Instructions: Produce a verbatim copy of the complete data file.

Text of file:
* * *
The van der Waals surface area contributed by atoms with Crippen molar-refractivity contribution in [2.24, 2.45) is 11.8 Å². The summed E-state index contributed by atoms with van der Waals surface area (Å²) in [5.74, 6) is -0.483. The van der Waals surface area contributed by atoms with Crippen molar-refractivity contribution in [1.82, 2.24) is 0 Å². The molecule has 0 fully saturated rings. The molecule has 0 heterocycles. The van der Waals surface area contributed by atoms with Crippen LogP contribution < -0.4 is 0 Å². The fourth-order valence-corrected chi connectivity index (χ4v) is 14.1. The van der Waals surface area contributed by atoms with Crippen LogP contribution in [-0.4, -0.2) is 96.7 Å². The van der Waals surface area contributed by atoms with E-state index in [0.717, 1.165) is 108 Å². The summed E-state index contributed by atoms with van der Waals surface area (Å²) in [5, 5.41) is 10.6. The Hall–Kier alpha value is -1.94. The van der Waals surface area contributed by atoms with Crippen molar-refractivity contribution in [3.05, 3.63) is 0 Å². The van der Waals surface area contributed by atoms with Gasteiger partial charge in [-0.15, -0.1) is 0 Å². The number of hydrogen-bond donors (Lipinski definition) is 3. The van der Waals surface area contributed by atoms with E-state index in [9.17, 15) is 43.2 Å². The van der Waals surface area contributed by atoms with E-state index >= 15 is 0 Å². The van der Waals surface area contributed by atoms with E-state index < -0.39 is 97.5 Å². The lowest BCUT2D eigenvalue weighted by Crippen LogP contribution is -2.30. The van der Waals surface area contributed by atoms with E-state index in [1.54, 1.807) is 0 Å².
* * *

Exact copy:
The van der Waals surface area contributed by atoms with Crippen molar-refractivity contribution in [2.24, 2.45) is 11.8 Å². The summed E-state index contributed by atoms with van der Waals surface area (Å²) in [5.74, 6) is -0.483. The van der Waals surface area contributed by atoms with Crippen molar-refractivity contribution in [1.82, 2.24) is 0 Å². The molecule has 0 fully saturated rings. The molecule has 0 heterocycles. The van der Waals surface area contributed by atoms with Crippen LogP contribution < -0.4 is 0 Å². The fourth-order valence-corrected chi connectivity index (χ4v) is 14.1. The van der Waals surface area contributed by atoms with Crippen LogP contribution in [-0.4, -0.2) is 96.7 Å². The van der Waals surface area contributed by atoms with E-state index in [0.717, 1.165) is 108 Å². The summed E-state index contributed by atoms with van der Waals surface area (Å²) in [5, 5.41) is 10.6. The Hall–Kier alpha value is -1.94. The van der Waals surface area contributed by atoms with Crippen molar-refractivity contribution in [3.05, 3.63) is 0 Å². The van der Waals surface area contributed by atoms with Gasteiger partial charge in [-0.15, -0.1) is 0 Å². The number of hydrogen-bond donors (Lipinski definition) is 3. The van der Waals surface area contributed by atoms with E-state index in [9.17, 15) is 43.2 Å². The van der Waals surface area contributed by atoms with E-state index >= 15 is 0 Å². The van der Waals surface area contributed by atoms with E-state index < -0.39 is 97.5 Å². The lowest BCUT2D eigenvalue weighted by Crippen LogP contribution is -2.30. The van der Waals surface area contributed by atoms with E-state index in [1.54, 1.807) is 0 Å².